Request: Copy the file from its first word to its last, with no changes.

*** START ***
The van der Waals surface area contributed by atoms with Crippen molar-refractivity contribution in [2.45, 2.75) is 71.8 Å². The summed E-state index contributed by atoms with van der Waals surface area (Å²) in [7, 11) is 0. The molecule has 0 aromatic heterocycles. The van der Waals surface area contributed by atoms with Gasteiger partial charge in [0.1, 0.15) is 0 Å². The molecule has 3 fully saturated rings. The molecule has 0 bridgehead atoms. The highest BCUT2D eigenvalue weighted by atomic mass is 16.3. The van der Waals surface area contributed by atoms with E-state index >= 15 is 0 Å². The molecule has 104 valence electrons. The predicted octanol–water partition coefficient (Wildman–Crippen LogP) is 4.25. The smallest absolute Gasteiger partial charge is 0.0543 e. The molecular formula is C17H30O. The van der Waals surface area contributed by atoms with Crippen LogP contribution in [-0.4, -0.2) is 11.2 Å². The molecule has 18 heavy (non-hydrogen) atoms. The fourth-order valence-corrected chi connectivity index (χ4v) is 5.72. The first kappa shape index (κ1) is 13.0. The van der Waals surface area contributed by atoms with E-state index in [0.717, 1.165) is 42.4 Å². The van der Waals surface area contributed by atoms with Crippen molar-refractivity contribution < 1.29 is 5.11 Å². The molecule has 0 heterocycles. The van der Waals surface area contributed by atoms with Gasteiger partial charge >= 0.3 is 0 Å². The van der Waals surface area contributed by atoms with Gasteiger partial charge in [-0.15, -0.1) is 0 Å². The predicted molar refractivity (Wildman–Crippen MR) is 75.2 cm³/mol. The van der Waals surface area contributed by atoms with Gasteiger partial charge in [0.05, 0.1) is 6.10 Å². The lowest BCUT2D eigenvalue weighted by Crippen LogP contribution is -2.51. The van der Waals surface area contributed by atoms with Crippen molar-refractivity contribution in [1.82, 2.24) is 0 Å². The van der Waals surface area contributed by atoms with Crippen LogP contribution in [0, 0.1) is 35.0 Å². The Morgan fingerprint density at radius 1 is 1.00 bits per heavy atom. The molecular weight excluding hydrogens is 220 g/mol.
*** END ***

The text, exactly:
The van der Waals surface area contributed by atoms with Crippen molar-refractivity contribution in [2.45, 2.75) is 71.8 Å². The summed E-state index contributed by atoms with van der Waals surface area (Å²) in [7, 11) is 0. The molecule has 0 aromatic heterocycles. The van der Waals surface area contributed by atoms with Gasteiger partial charge in [0.1, 0.15) is 0 Å². The molecule has 3 fully saturated rings. The molecule has 0 bridgehead atoms. The highest BCUT2D eigenvalue weighted by atomic mass is 16.3. The van der Waals surface area contributed by atoms with E-state index >= 15 is 0 Å². The molecule has 104 valence electrons. The predicted octanol–water partition coefficient (Wildman–Crippen LogP) is 4.25. The smallest absolute Gasteiger partial charge is 0.0543 e. The molecular formula is C17H30O. The van der Waals surface area contributed by atoms with Crippen LogP contribution in [-0.4, -0.2) is 11.2 Å². The molecule has 18 heavy (non-hydrogen) atoms. The fourth-order valence-corrected chi connectivity index (χ4v) is 5.72. The first kappa shape index (κ1) is 13.0. The van der Waals surface area contributed by atoms with E-state index in [0.717, 1.165) is 42.4 Å². The van der Waals surface area contributed by atoms with Crippen molar-refractivity contribution < 1.29 is 5.11 Å². The molecule has 0 heterocycles. The van der Waals surface area contributed by atoms with Gasteiger partial charge >= 0.3 is 0 Å². The van der Waals surface area contributed by atoms with Gasteiger partial charge in [-0.15, -0.1) is 0 Å². The predicted molar refractivity (Wildman–Crippen MR) is 75.2 cm³/mol. The van der Waals surface area contributed by atoms with Gasteiger partial charge in [0.05, 0.1) is 6.10 Å². The lowest BCUT2D eigenvalue weighted by Crippen LogP contribution is -2.51. The van der Waals surface area contributed by atoms with Crippen molar-refractivity contribution in [1.82, 2.24) is 0 Å². The van der Waals surface area contributed by atoms with Crippen LogP contribution in [0, 0.1) is 35.0 Å². The Morgan fingerprint density at radius 1 is 1.00 bits per heavy atom. The molecular weight excluding hydrogens is 220 g/mol.